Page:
The omicron wave of COVID-19 is straining hospitals in some regions of the country, even as a growing number of states have seen cases plateau or decline in the past seven days.
COVID-19 cases in January soared to unprecedented levels, but Friday data from Johns Hopkins University shows most states have seen cases stay flat or decline this week.
Even so, hospitals across the country are still seeing the effects of the surge of cases coupled with staffing shortages.
"Hospitalizations lag behind what is happening in the community," said Dr. Laura Hesemann, chief of staff at University of Missouri Health Care, where some non-emergency procedures are being postponed to free up hospital resources. "If I get COVID-19 today, it's likely a week or two before I need hospitalization. The impact of the surge on hospitals takes a while to catch up."
In Alabama, cases have doubled in the past week and ICUs entered negative numbers of available beds in the central part of the state. There, medical personnel being infected with or exposed to COVID has become an increasing problem.
“Our ICUs are completely full here, okay? We’re in pretty bad shape,” said Dr. David Thrasher, a pulmonologist in Montgomery. Thrasher said staff being out with COVID is a large reason why hospitals in the region don’t have available ICU beds right now.
Elsewhere, nearly 70% of Vermont's hospitals were facing critical staffing levels, a study found.
Health experts have cautioned that the strain on healthcare systems is a major threat in this current wave, adding to the importance of booster shots — which recent data from the Centers for Disease Control and Prevention show are 90% effective at keeping people out of the hospital.
Thousands of Americans are dying a day from COVID-19, recent Johns Hopkins data shows. "Omicron can kill," Eric Topol, vice president for research at Scripps Research in La Jolla, California, and an outspoken writer on COVID-19, said in a tweet. "90% of these deaths were preventable."
Also in the news:
►The NFL and NFL Players Association have agreed to eliminate daily COVID-19 testing for unvaccinated players. Only a dozen players who have not been vaccinated would have been subject to daily testing.
►The Oregon Health Authority reported 10,947 new coronavirus cases on Friday, a state record that far surpassed the previous single-day tally of 3,207 in August 2021, months before the arrival of the omicron variant in the U.S.
►The world-famous Carnival festivities in Rio de Janeiro, traditionally held on the final weekend of February, are being moved into late April as Brazil fights a spike in COVID-19 cases amid spread of the omicron variant.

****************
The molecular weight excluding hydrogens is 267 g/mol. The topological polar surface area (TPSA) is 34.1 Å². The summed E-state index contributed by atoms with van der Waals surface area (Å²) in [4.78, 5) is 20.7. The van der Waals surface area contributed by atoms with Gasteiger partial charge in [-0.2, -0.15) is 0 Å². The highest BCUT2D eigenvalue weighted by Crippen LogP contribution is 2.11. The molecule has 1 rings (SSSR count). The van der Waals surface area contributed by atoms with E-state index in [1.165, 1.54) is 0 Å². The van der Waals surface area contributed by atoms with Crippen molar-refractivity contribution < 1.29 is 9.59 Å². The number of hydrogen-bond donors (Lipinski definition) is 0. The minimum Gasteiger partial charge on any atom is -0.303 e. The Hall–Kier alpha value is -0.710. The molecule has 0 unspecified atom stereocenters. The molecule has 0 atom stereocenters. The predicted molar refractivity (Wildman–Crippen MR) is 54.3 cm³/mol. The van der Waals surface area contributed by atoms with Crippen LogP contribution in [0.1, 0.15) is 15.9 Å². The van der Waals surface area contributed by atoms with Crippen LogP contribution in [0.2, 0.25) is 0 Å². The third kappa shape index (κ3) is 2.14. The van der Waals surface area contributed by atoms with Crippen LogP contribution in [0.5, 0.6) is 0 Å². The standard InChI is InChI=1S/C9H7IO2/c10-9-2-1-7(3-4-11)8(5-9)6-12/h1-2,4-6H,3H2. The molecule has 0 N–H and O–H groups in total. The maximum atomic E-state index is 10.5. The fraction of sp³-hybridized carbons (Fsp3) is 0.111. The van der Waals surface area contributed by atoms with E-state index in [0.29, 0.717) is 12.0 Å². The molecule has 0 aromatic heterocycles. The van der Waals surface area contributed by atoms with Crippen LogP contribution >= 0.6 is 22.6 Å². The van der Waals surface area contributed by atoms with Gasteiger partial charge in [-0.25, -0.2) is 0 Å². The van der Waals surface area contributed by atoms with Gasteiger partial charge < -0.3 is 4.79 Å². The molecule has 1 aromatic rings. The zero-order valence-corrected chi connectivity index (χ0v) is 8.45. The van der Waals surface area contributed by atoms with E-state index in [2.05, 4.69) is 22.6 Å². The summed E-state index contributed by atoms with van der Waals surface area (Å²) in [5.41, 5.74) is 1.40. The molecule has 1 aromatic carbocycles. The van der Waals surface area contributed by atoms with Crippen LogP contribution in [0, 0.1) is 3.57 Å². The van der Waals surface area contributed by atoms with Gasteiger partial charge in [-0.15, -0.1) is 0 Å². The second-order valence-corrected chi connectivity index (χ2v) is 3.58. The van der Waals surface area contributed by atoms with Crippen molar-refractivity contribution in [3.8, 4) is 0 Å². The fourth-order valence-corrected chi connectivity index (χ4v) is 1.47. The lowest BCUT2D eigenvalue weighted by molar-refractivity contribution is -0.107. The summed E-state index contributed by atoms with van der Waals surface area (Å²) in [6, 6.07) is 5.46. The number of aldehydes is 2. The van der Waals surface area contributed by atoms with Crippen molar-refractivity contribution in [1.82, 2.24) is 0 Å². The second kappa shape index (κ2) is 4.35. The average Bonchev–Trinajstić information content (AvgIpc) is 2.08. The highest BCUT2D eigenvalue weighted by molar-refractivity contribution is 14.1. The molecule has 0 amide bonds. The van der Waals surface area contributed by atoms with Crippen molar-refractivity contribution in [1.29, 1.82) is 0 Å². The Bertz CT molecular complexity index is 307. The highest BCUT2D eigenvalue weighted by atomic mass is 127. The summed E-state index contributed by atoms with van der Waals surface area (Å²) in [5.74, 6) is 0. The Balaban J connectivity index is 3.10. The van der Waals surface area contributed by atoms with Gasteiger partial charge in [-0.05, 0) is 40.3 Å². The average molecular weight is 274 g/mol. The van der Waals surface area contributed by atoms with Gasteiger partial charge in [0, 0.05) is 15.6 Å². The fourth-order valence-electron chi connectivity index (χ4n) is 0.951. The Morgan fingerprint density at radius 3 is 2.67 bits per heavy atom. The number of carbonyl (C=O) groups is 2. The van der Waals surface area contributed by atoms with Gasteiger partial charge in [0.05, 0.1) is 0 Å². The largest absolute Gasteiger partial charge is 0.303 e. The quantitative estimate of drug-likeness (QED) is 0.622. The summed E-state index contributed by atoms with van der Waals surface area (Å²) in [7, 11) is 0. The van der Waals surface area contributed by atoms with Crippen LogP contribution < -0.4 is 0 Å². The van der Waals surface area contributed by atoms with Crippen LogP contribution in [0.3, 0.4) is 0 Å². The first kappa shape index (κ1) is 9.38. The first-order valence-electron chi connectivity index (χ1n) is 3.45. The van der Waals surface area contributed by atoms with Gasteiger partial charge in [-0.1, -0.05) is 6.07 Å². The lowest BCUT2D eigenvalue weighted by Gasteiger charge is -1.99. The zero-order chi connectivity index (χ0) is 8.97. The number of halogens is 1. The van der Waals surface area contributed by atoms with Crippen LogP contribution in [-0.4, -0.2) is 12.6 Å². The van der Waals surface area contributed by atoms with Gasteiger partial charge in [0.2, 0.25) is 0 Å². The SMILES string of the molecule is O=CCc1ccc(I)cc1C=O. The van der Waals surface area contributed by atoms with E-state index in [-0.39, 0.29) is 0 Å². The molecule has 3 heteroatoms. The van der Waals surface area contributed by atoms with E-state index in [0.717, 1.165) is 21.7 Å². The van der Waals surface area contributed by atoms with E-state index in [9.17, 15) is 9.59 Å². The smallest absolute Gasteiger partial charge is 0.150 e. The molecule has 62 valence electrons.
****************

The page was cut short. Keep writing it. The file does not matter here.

📈Today's numbers: The U.S. has recorded more than 70 million confirmed COVID-19 cases and more than 864,000 deaths, according to Johns Hopkins University data. Global totals: More than 346 million cases and over 5.5 million deaths. More than 210 million Americans – 63.3% – are fully vaccinated, according to the Centers for Disease Control and Prevention.
📘 What we're reading: Long COVID patients are still struggling to reclaim their lives – even many months after their infections. "I'm 29 years old and I feel like I'm 70," says one Georgia man. He's not alone. Read the full story.
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FDA expands use of remdesivir for some mild-to-moderate COVID cases
The U.S. Food and Drug Administration on Friday expanded the use of remdesivir for some non-hospitalized patients 12 and older for treatment of mild-to-moderate COVID-19 infections with a high risk of hospitalization.
The antiviral drug from Gilead Sciences, sold under the brand name of Veklury, had previously been limited to use for patients requiring hospitalization.
“On the heels of the FDA’s recent authorization of two oral antiviral drugs, today’s actions bolster the arsenal of therapeutics to treat COVID-19 and respond to the surge of the omicron variant,” Patrizia Cavazzoni, M.D., director of the FDA’s Center for Drug Evaluation and Research, said in a news release.
The FDA’s approval for outpatients was supported by results from a placebo-controlled clinical trial that included nearly 600 non-hospitalized patients with mild or moderate infections. Of the 279 patients who received remdesivir, only two required hospitalization, compared to 15 of the 283 patients who received a placebo. There were no deaths in either group, the FDA said.
Arizona sues Biden administration over American Rescue Plan school funds
Arizona Gov. Doug Ducey on Friday filed a lawsuit against the Biden administration, ratcheting up the political battle over the state's use of American Rescue Plan funds as an incentive for schools that do not follow public health recommendations.
In a 24-page federal complaint, Ducey's legal team asked a judge to prevent U.S. Treasury from withholding or clawing back COVID-19 stimulus funds. In a statement, Ducey accused the Biden administration of "trying to bully Arizona into complying with this power-grabbing move."
The two sides have gone back and forth since October over a pair of education programs created by Ducey that draw on $173 million in American Rescue Plan aid. The funding was tied to an Arizona law that prohibited COVID-19 mandates in schools, and only schools that didn't impose mandates were eligible for money.
– Stacey Barchenger, Arizona Republic
Contributing: The Associated Press; Lauren Tronstad, Columbia Daily Tribune; Hadley Hitson, Montgomery Advertiser; April Barton, Burlington Free Press
This article originally appeared on USA TODAY: Omicron COVID wave stresses hospitals; FDA expands use of remdesivir